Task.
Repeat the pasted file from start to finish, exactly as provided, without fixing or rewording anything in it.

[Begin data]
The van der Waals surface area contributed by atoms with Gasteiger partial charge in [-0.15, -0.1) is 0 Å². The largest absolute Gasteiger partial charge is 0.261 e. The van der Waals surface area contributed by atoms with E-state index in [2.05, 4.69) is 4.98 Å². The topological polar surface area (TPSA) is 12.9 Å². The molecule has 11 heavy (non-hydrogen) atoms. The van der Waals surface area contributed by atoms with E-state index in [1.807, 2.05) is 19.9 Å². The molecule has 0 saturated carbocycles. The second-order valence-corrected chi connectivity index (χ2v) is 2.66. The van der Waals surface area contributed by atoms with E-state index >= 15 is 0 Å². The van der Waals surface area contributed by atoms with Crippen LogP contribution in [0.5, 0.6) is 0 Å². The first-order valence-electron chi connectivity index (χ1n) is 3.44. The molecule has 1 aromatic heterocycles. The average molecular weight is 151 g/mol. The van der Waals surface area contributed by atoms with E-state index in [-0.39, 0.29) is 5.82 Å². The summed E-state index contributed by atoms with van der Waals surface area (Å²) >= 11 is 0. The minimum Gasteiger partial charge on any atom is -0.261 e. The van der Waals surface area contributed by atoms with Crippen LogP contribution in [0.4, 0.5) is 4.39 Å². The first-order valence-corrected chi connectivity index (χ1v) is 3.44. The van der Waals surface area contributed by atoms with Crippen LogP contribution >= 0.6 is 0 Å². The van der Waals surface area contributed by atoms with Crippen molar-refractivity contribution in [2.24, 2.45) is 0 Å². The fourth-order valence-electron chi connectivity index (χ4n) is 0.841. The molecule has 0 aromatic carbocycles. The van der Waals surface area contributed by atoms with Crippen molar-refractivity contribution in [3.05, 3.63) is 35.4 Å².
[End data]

The van der Waals surface area contributed by atoms with Gasteiger partial charge in [-0.15, -0.1) is 0 Å². The largest absolute Gasteiger partial charge is 0.261 e. The van der Waals surface area contributed by atoms with E-state index in [2.05, 4.69) is 4.98 Å². The topological polar surface area (TPSA) is 12.9 Å². The molecule has 11 heavy (non-hydrogen) atoms. The van der Waals surface area contributed by atoms with E-state index in [1.807, 2.05) is 19.9 Å². The molecule has 0 saturated carbocycles. The second-order valence-corrected chi connectivity index (χ2v) is 2.66. The van der Waals surface area contributed by atoms with E-state index >= 15 is 0 Å². The van der Waals surface area contributed by atoms with Crippen LogP contribution in [0.5, 0.6) is 0 Å². The first-order valence-electron chi connectivity index (χ1n) is 3.44. The molecule has 1 aromatic heterocycles. The average molecular weight is 151 g/mol. The van der Waals surface area contributed by atoms with E-state index in [-0.39, 0.29) is 5.82 Å². The summed E-state index contributed by atoms with van der Waals surface area (Å²) >= 11 is 0. The minimum Gasteiger partial charge on any atom is -0.261 e. The van der Waals surface area contributed by atoms with Crippen LogP contribution in [0.4, 0.5) is 4.39 Å². The first-order valence-corrected chi connectivity index (χ1v) is 3.44. The van der Waals surface area contributed by atoms with Crippen LogP contribution >= 0.6 is 0 Å². The van der Waals surface area contributed by atoms with Crippen molar-refractivity contribution in [2.24, 2.45) is 0 Å². The fourth-order valence-electron chi connectivity index (χ4n) is 0.841. The molecule has 0 aromatic carbocycles. The van der Waals surface area contributed by atoms with Crippen molar-refractivity contribution in [3.05, 3.63) is 35.4 Å².